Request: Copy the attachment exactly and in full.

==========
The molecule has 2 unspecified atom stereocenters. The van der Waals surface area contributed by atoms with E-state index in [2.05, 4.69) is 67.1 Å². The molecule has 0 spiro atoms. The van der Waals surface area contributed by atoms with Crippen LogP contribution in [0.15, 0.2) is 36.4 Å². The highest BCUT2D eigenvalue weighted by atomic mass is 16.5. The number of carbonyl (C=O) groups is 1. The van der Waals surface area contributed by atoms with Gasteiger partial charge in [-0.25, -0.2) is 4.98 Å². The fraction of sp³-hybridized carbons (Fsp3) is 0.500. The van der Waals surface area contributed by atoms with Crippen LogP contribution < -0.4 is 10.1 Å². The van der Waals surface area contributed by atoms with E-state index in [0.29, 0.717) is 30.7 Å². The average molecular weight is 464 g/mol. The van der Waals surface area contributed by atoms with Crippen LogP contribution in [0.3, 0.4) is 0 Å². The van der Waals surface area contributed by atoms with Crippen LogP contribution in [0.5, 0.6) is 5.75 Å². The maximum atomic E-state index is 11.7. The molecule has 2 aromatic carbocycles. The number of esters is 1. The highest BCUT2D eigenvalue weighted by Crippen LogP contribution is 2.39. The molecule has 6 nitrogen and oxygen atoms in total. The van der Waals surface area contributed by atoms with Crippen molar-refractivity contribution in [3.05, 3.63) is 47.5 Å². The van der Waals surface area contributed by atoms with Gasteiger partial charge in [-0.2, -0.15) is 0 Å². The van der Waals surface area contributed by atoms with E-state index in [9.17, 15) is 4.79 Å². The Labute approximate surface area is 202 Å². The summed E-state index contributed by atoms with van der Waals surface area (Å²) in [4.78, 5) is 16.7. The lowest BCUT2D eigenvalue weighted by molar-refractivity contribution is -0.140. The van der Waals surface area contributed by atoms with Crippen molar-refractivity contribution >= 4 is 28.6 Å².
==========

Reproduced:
The molecule has 2 unspecified atom stereocenters. The van der Waals surface area contributed by atoms with E-state index in [2.05, 4.69) is 67.1 Å². The molecule has 0 spiro atoms. The van der Waals surface area contributed by atoms with Crippen LogP contribution in [0.15, 0.2) is 36.4 Å². The highest BCUT2D eigenvalue weighted by atomic mass is 16.5. The number of carbonyl (C=O) groups is 1. The van der Waals surface area contributed by atoms with Gasteiger partial charge in [-0.25, -0.2) is 4.98 Å². The fraction of sp³-hybridized carbons (Fsp3) is 0.500. The van der Waals surface area contributed by atoms with Crippen LogP contribution < -0.4 is 10.1 Å². The van der Waals surface area contributed by atoms with E-state index in [0.29, 0.717) is 30.7 Å². The average molecular weight is 464 g/mol. The van der Waals surface area contributed by atoms with Crippen LogP contribution in [0.3, 0.4) is 0 Å². The van der Waals surface area contributed by atoms with Crippen LogP contribution in [0.5, 0.6) is 5.75 Å². The maximum atomic E-state index is 11.7. The molecule has 2 aromatic carbocycles. The number of esters is 1. The highest BCUT2D eigenvalue weighted by Crippen LogP contribution is 2.39. The molecule has 6 nitrogen and oxygen atoms in total. The van der Waals surface area contributed by atoms with Crippen molar-refractivity contribution in [3.05, 3.63) is 47.5 Å². The van der Waals surface area contributed by atoms with Gasteiger partial charge in [-0.2, -0.15) is 0 Å². The van der Waals surface area contributed by atoms with E-state index in [9.17, 15) is 4.79 Å². The Labute approximate surface area is 202 Å². The summed E-state index contributed by atoms with van der Waals surface area (Å²) in [4.78, 5) is 16.7. The lowest BCUT2D eigenvalue weighted by molar-refractivity contribution is -0.140. The van der Waals surface area contributed by atoms with Crippen molar-refractivity contribution >= 4 is 28.6 Å².